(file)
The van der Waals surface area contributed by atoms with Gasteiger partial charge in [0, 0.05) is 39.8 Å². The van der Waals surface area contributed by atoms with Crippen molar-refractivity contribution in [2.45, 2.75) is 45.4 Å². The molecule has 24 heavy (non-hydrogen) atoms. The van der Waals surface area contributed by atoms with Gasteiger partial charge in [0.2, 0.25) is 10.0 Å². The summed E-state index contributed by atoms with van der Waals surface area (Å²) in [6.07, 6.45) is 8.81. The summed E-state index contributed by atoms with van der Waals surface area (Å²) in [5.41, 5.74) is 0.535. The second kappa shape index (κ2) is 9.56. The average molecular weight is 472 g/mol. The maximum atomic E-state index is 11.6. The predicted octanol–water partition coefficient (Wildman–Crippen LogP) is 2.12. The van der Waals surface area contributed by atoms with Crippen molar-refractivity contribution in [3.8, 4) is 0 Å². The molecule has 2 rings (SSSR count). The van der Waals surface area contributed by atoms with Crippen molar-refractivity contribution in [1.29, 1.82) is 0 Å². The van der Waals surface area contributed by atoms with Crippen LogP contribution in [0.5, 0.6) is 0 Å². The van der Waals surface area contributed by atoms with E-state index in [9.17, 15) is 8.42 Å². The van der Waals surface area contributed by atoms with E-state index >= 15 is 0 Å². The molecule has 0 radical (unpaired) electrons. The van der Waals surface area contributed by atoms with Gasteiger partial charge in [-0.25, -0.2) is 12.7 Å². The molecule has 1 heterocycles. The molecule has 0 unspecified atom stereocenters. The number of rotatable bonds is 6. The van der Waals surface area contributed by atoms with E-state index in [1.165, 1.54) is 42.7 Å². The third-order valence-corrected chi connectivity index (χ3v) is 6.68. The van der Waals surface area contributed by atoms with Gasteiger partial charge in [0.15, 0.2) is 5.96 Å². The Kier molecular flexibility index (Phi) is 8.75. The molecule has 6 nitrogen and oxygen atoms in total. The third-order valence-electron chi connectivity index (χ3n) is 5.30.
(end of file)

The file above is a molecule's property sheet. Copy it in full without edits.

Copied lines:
The van der Waals surface area contributed by atoms with Gasteiger partial charge in [0, 0.05) is 39.8 Å². The van der Waals surface area contributed by atoms with Crippen molar-refractivity contribution in [2.45, 2.75) is 45.4 Å². The molecule has 24 heavy (non-hydrogen) atoms. The van der Waals surface area contributed by atoms with Gasteiger partial charge in [0.2, 0.25) is 10.0 Å². The summed E-state index contributed by atoms with van der Waals surface area (Å²) in [6.07, 6.45) is 8.81. The summed E-state index contributed by atoms with van der Waals surface area (Å²) in [5.41, 5.74) is 0.535. The second kappa shape index (κ2) is 9.56. The average molecular weight is 472 g/mol. The maximum atomic E-state index is 11.6. The predicted octanol–water partition coefficient (Wildman–Crippen LogP) is 2.12. The van der Waals surface area contributed by atoms with Crippen molar-refractivity contribution in [3.8, 4) is 0 Å². The molecule has 2 rings (SSSR count). The van der Waals surface area contributed by atoms with Crippen molar-refractivity contribution in [1.29, 1.82) is 0 Å². The van der Waals surface area contributed by atoms with Crippen LogP contribution in [0.5, 0.6) is 0 Å². The van der Waals surface area contributed by atoms with E-state index in [9.17, 15) is 8.42 Å². The van der Waals surface area contributed by atoms with E-state index >= 15 is 0 Å². The molecule has 0 radical (unpaired) electrons. The van der Waals surface area contributed by atoms with Gasteiger partial charge in [-0.25, -0.2) is 12.7 Å². The molecule has 1 heterocycles. The molecule has 0 unspecified atom stereocenters. The number of rotatable bonds is 6. The van der Waals surface area contributed by atoms with E-state index in [1.165, 1.54) is 42.7 Å². The third-order valence-corrected chi connectivity index (χ3v) is 6.68. The van der Waals surface area contributed by atoms with Gasteiger partial charge in [0.15, 0.2) is 5.96 Å². The Kier molecular flexibility index (Phi) is 8.75. The molecule has 6 nitrogen and oxygen atoms in total. The third-order valence-electron chi connectivity index (χ3n) is 5.30.